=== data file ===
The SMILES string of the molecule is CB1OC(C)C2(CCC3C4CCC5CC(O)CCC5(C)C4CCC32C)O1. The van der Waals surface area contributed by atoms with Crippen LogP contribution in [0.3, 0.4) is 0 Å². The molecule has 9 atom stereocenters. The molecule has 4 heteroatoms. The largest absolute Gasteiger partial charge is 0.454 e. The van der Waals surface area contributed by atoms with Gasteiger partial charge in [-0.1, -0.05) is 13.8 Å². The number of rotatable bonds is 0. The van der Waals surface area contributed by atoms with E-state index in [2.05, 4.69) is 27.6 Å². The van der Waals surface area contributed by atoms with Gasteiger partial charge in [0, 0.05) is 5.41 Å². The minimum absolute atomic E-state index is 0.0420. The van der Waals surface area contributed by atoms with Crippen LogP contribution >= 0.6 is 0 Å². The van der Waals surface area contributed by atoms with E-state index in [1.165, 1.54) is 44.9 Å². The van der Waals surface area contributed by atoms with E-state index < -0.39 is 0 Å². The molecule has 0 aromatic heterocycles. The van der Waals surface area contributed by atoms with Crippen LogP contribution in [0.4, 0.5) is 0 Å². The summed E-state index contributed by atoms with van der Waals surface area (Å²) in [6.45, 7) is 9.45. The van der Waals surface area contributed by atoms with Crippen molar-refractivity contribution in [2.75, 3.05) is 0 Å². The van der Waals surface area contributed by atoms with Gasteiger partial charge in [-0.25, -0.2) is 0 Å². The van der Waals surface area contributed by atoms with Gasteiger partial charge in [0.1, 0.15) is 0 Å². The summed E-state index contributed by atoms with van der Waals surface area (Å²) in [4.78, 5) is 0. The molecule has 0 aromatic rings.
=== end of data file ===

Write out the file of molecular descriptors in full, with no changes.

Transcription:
The SMILES string of the molecule is CB1OC(C)C2(CCC3C4CCC5CC(O)CCC5(C)C4CCC32C)O1. The van der Waals surface area contributed by atoms with Crippen LogP contribution in [0.3, 0.4) is 0 Å². The molecule has 9 atom stereocenters. The molecule has 4 heteroatoms. The largest absolute Gasteiger partial charge is 0.454 e. The van der Waals surface area contributed by atoms with Gasteiger partial charge in [-0.1, -0.05) is 13.8 Å². The number of rotatable bonds is 0. The van der Waals surface area contributed by atoms with E-state index in [2.05, 4.69) is 27.6 Å². The van der Waals surface area contributed by atoms with Gasteiger partial charge in [0, 0.05) is 5.41 Å². The minimum absolute atomic E-state index is 0.0420. The van der Waals surface area contributed by atoms with Crippen LogP contribution >= 0.6 is 0 Å². The van der Waals surface area contributed by atoms with E-state index in [1.165, 1.54) is 44.9 Å². The van der Waals surface area contributed by atoms with E-state index < -0.39 is 0 Å². The molecule has 0 aromatic heterocycles. The van der Waals surface area contributed by atoms with Crippen LogP contribution in [0.4, 0.5) is 0 Å². The summed E-state index contributed by atoms with van der Waals surface area (Å²) in [6.45, 7) is 9.45. The van der Waals surface area contributed by atoms with Crippen molar-refractivity contribution in [2.75, 3.05) is 0 Å². The van der Waals surface area contributed by atoms with Gasteiger partial charge in [-0.25, -0.2) is 0 Å². The van der Waals surface area contributed by atoms with Gasteiger partial charge in [0.1, 0.15) is 0 Å². The summed E-state index contributed by atoms with van der Waals surface area (Å²) in [4.78, 5) is 0. The molecule has 0 aromatic rings.